Jonathan Rea has signed on for two more years with the KRT team in WorldSBK. The Northern Irishman will continue racing a Kawasaki in the World Superbike championship for the 2023 and 2024 seasons.
The press release from Kawasaki appears below:
Four rounds into the WorldSBK season Alex Lowes heads into his home round trying to get back to where he wants to be. After the hardest season of his professional career he’s rebuilt his body following a series of serious injuries and now feels ready to put his hard work to use and get back to challenging at the front of the field.
Last year, his second with the Kawasaki Racing Team, was trying. The injuries mounted up from even before the first round of the year with a flat track crash leaving the Englishman with a serious shoulder injury. The Grade 4 separation of his AC joint was enough to severely curtail his pre-season testing schedule and the opening rounds were trying affairs despite a great start to the campaign in Aragon.
Three podiums at the opening round gave Lowes and Kawasaki hope but that was the highlight of his season. Lowes would only take two more podiums in 2021 as the injuries mounted.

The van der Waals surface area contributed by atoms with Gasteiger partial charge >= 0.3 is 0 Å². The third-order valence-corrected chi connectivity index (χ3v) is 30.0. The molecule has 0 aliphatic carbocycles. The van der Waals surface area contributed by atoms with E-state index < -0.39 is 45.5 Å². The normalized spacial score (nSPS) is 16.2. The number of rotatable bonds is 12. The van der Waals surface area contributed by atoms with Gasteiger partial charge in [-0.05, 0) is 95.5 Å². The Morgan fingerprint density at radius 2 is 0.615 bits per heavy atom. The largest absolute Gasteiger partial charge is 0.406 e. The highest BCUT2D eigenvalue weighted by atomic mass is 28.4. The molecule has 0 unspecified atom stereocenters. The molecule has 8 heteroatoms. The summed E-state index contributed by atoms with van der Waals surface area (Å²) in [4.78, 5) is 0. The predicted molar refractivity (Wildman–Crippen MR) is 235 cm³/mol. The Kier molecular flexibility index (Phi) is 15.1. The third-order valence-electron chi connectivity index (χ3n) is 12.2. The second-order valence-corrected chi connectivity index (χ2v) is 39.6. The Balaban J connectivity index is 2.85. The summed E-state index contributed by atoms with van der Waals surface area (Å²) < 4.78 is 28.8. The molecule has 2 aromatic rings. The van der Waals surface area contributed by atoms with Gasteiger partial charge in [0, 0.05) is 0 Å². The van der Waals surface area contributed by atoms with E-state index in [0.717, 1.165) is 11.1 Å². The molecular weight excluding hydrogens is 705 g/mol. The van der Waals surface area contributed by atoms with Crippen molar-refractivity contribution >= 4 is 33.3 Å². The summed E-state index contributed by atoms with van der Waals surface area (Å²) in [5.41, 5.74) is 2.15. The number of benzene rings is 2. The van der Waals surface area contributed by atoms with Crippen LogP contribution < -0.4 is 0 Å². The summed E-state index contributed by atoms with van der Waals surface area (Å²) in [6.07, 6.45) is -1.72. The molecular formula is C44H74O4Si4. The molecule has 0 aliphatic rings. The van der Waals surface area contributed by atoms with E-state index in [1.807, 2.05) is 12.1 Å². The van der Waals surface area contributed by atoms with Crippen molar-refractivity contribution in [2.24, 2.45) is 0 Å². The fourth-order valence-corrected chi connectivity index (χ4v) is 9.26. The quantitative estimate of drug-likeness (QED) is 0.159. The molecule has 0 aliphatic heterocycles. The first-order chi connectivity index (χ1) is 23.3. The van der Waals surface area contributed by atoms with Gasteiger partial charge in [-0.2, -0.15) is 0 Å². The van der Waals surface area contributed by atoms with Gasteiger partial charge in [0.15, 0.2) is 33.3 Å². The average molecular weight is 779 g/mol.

Through the pain
"I worked hard to get ready for the opening round of last year,” said Lowes ahead of his home round at Donington Park. “I had missed a lot of pre-season because of my shoulder injury so it was a lot of work to be ready for the start of the season. Given the shoulder injury the opening three rounds were pretty acceptable but then we tested at Navarra.
The greatest WorldSBK championship fight for many years has just gone all the way to the very last day of competitive action. The new best Superbike rider in the world managed to become the most tip-top Top Cat after a season-long fight with the greatest WorldSBK rider of all time. And don’t forget another bloke in red, not blue or green. He also won more than a fistful of races.
Five of the top six riders also won at least one race, on four of the five competing manufacturer’s flagship products. All five manufacturers took multiple podiums.
When you see the final WorldSBK outcome written down like that then obviously 2021 will be regarded as a classic.